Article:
Patients feel ignored by complaints process
A new survey reveals that patients are still unhappy with the way in which the NHS deals with complaints, with over half of the believing their complaint had been ignored.
The poll of 4,000 people in the UK, undertaken by Populus for consumer group Which?, showed that 43% of patients were dissatisfied with the outcomes of their complaints, whilst over half felt that their issues had been ignored. On the other side of the coin,a quarter of the study said they were happy with how their complaint had been handled, which is a rise from the 16% recorded two years ago.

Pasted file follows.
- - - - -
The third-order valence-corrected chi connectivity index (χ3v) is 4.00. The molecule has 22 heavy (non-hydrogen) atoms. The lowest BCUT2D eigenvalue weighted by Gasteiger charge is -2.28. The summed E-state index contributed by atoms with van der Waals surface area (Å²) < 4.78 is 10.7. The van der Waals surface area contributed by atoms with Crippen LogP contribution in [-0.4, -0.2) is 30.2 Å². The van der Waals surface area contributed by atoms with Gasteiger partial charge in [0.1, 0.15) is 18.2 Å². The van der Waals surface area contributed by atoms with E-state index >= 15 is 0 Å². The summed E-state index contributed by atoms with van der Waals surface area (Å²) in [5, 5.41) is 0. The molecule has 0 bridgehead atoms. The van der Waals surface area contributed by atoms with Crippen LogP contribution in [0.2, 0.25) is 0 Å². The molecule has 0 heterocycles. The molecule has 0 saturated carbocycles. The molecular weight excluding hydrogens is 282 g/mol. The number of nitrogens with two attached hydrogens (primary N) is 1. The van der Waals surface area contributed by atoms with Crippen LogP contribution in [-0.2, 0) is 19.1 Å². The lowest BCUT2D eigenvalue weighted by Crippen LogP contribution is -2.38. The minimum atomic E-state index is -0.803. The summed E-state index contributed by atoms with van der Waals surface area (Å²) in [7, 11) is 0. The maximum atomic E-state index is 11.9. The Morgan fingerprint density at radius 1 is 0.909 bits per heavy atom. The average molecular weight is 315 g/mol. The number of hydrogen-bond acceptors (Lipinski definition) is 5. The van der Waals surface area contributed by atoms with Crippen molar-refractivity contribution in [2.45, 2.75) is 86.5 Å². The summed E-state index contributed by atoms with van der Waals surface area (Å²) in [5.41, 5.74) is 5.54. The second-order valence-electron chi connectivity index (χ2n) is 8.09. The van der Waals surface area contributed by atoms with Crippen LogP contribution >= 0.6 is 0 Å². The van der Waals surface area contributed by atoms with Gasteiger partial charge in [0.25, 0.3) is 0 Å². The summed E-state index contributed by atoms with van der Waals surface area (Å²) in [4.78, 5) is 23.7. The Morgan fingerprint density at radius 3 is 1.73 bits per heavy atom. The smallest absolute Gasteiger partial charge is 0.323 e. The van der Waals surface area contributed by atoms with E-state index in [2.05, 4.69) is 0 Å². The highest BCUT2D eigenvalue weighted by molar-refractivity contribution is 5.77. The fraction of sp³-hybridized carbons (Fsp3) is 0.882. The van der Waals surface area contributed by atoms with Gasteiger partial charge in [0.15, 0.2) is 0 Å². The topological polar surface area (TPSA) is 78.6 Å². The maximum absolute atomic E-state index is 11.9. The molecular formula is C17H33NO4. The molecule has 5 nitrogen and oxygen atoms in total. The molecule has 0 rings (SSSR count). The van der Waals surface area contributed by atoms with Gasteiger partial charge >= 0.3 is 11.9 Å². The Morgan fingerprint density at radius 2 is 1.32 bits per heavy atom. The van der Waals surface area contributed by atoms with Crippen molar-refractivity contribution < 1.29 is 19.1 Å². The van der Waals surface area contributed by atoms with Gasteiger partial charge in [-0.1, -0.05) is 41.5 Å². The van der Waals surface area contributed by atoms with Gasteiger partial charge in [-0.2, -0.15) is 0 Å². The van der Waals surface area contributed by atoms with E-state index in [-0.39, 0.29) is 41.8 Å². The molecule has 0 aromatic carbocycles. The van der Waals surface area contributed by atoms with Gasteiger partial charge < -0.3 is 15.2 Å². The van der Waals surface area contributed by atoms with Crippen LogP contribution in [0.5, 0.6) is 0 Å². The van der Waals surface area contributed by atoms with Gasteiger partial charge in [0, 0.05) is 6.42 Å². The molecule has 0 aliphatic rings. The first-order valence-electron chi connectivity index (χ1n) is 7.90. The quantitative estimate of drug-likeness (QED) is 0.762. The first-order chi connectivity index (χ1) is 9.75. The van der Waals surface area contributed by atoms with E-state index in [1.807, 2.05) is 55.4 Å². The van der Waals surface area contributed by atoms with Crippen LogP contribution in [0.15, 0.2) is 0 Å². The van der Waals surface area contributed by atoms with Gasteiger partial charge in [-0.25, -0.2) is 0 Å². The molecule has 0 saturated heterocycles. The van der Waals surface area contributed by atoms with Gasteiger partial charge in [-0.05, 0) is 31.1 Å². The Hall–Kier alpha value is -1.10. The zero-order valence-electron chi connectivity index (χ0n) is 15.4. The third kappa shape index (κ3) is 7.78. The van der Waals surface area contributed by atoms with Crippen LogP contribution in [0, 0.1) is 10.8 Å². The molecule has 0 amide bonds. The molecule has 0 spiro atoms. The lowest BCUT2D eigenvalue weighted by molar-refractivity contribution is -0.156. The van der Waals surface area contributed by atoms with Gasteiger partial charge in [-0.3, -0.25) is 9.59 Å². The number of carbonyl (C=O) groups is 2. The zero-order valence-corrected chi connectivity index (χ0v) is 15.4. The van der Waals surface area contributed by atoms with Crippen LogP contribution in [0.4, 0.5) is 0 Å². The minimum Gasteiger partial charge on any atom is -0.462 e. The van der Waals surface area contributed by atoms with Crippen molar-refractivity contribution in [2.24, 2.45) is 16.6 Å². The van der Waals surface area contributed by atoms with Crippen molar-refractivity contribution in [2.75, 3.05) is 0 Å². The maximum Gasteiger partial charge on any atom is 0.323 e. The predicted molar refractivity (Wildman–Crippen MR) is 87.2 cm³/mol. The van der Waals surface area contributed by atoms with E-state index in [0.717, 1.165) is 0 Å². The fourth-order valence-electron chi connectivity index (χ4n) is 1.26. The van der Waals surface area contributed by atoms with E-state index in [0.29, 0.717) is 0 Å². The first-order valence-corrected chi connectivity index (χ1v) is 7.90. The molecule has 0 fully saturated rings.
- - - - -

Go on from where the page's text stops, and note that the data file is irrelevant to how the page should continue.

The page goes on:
Clearing up complaints
During a government commissioned inquiry into complaints last year, patients explained they found the current system unresponsive and confusing to deal with. To tackle this, hospitals in England were asked to publish updates on complaints, and to make it very clear to patients what they had to do if they were at all unhappy with the standard of their care.
Which? executive director Richard Lloyd said the survey showed the reforms were “beginning to have an effect” although more needed to be done. Health Minister Dr Dan Poulter told BBC News “We want a culture of openness in all our hospitals.”
Katherine Rake, chief executive of Healthwatch England, said “It is simply unacceptable that more than half of people who make complaints still feel like they are being ignored. If the health and social care system is serious about driving patient-centred improvement then the complaints system needs to be radically simplified.”